Investing should be easy – just buy low and sell high – but most of us have trouble following that simple advice. There are principles and strategies that may enable you to put together an investment portfolio that reflects your risk tolerance, time horizon, and goals. Understanding these principles and strategies can help you avoid some of the pitfalls that snare some investors.
Tulips were the first, but they won’t be the last. What forms a “bubble” and what causes them to burst?
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Understanding the economy's cycles can help put current business conditions in better perspective.
Diversification is an investment principle designed to manage risk, but it can't prevent against a loss.
You face a risk for which the market does not compensate you, that can not be easily reduced through diversification.
A company's profits can be reinvested or paid out to the company’s shareholders as “dividends."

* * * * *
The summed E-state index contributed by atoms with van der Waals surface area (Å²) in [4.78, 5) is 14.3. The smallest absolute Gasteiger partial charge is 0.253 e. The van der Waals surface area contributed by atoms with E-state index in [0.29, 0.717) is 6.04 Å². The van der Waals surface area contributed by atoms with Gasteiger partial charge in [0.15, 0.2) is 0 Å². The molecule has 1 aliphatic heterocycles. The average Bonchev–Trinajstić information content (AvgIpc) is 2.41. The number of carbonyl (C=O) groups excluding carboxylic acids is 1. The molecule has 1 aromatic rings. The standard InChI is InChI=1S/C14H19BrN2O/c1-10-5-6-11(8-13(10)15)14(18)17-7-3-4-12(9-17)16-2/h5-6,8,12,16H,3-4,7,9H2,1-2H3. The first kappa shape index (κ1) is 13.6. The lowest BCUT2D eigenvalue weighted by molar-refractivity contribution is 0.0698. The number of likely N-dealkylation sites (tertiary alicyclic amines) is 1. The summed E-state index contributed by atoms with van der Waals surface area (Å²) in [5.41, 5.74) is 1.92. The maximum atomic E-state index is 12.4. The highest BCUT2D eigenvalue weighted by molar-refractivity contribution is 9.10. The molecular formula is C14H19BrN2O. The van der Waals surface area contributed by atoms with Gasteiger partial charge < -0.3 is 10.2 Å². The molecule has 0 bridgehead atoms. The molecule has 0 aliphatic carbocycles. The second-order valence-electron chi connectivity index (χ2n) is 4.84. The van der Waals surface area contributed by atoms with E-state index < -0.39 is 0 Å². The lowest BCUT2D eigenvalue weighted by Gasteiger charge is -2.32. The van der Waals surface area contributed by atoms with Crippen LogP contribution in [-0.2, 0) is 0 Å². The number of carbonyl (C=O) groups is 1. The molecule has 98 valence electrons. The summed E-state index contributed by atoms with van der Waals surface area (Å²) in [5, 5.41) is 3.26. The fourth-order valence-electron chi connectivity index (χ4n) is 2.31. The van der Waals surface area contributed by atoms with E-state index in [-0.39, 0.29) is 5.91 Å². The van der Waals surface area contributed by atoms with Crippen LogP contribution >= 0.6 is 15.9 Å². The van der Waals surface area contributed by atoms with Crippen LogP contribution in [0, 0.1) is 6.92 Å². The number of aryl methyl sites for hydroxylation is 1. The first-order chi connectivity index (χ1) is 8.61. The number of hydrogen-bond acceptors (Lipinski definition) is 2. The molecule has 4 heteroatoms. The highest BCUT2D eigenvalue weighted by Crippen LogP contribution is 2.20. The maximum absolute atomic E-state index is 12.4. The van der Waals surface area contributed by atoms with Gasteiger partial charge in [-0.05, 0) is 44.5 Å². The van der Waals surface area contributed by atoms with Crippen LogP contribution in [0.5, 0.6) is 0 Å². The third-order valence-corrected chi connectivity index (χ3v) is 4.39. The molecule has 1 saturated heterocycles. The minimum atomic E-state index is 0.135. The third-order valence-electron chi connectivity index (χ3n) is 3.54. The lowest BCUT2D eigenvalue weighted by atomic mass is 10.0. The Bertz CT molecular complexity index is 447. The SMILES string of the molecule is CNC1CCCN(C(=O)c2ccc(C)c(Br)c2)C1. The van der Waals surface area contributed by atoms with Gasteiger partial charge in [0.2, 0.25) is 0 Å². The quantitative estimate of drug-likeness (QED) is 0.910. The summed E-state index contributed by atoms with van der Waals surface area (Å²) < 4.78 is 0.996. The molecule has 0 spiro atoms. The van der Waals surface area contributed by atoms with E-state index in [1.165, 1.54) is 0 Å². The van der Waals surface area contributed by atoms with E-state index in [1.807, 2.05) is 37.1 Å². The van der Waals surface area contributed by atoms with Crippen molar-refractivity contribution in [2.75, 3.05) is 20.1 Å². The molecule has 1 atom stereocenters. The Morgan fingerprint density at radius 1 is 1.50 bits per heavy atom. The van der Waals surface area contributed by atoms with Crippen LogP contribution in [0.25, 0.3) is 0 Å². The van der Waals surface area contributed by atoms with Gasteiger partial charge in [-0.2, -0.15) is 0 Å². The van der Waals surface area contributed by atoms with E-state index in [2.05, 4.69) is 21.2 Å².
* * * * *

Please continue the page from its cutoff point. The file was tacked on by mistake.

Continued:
Understanding how a stock works is key to understanding your investments.
International funds invest in non-U.S. markets, while global funds may invest in U.S. stocks alongside non-U.S. stocks.
Use this calculator to better see the potential impact of compound interest on an asset.
This calculator helps determine your pre-tax and after-tax dividend yield on a particular stock.
This calculator can help you estimate how much you should be saving for college.
Determine if you are eligible to contribute to a traditional or Roth IRA.
Use this calculator to compare the future value of investments with different tax consequences.
This questionnaire will help determine your tolerance for investment risk.
There are some smart strategies that may help you pursue your investment objectives
Principles that can help create a portfolio designed to pursue investment goals.
We all know the stock market can be unpredictable. We all want to know, “What’s next for the financial markets?”
$1 million in a diversified portfolio could help finance part of your retirement.
Agent Jane Bond is on the case, uncovering the mystery of bond laddering.
In the world of finance, the effects of the "confidence gap" can be especially apparent.
How do the markets usually react to elections? Was the 2016 election any different?
All about how missing the best market days (or the worst!) might affect your portfolio.